Makes perfect sense to me, especially when you look at the exchange I read in the Duggar Family News group. Neither side was backing down. The conflict was getting worse. The mood was getting uglier. And I wondered if that made things better in the already difficult situation we’re all having to weather right now. Bhanot says that instead of personally calling out “wrongdoers”, it’s better to appeal to the authorities and ask them to handle it on an organizational level. I would also add that sometimes there’s something going on that you don’t know about and is none of your business. One astute German in a local Facebook group posted that someone you see in public who is not wearing a mask might have a medical problem that makes mask wearing difficult or impossible. I think it’s better to just give those people a wide berth rather than berating them.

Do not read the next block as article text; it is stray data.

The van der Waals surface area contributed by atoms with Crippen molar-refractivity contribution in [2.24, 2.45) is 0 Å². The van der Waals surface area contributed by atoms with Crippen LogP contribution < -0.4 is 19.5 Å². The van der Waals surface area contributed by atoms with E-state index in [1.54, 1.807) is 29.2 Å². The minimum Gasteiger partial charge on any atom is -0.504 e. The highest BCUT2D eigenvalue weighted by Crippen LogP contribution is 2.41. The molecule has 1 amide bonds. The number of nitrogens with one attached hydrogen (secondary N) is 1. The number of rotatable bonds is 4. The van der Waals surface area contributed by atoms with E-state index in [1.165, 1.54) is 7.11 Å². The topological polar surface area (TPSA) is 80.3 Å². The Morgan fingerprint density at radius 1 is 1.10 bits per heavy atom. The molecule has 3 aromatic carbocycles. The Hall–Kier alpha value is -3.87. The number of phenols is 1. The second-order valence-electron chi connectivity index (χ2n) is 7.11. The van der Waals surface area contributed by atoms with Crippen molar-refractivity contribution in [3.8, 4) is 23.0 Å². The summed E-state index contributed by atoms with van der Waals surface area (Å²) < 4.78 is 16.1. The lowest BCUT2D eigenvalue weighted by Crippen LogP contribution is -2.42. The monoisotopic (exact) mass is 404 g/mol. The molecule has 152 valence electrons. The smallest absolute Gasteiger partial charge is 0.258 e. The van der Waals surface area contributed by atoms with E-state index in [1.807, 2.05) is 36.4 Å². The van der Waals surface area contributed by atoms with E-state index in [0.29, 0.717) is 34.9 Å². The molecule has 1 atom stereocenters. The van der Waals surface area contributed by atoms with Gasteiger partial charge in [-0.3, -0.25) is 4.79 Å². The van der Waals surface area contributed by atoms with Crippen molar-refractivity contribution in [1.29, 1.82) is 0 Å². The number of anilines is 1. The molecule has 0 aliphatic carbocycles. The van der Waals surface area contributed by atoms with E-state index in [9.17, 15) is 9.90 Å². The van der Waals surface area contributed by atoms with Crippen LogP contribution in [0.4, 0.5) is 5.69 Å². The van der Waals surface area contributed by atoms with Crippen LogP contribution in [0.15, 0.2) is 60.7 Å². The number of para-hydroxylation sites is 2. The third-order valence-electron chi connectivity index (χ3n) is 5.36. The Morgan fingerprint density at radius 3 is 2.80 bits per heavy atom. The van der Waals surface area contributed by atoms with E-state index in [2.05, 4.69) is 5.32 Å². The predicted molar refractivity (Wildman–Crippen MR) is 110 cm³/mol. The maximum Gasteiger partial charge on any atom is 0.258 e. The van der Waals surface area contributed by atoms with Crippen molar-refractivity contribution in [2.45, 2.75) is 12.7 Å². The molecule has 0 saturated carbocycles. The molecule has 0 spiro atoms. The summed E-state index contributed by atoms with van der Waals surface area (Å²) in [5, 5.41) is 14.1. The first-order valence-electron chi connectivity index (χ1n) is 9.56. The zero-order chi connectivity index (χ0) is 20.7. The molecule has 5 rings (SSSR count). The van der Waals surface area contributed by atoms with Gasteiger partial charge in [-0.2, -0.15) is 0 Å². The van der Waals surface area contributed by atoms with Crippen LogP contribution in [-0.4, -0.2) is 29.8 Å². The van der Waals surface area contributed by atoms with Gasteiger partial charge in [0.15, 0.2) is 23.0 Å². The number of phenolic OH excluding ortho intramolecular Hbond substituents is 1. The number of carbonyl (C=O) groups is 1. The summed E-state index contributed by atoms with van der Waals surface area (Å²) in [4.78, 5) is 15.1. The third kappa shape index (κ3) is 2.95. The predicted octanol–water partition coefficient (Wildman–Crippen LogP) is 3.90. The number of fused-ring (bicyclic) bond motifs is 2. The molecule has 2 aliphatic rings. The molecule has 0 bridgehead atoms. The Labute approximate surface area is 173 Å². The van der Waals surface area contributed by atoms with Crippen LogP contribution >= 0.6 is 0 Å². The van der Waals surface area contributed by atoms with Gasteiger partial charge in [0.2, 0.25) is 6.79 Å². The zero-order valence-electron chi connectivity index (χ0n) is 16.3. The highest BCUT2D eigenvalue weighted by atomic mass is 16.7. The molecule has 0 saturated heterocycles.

I was still thinking about the subject of pandemic shaming last night, so I did more Googling and found an article on The Guardian by Poppy Noor about shaming that is going on in the United Kingdom. Noor writes that a few weeks ago, journalist Amelia Gentleman tweeted a photo of an apartment building where someone had posted huge posters shaming a neighbor for not socially distancing. The disgruntled neighbor was perturbed because “Ann” had been having people over and when she was asked to stop having company, refused to comply. So Ann’s neighbor decided to publicly shame her with the posters… which anyone passing could see, but as you can now see, has been picked up by the news.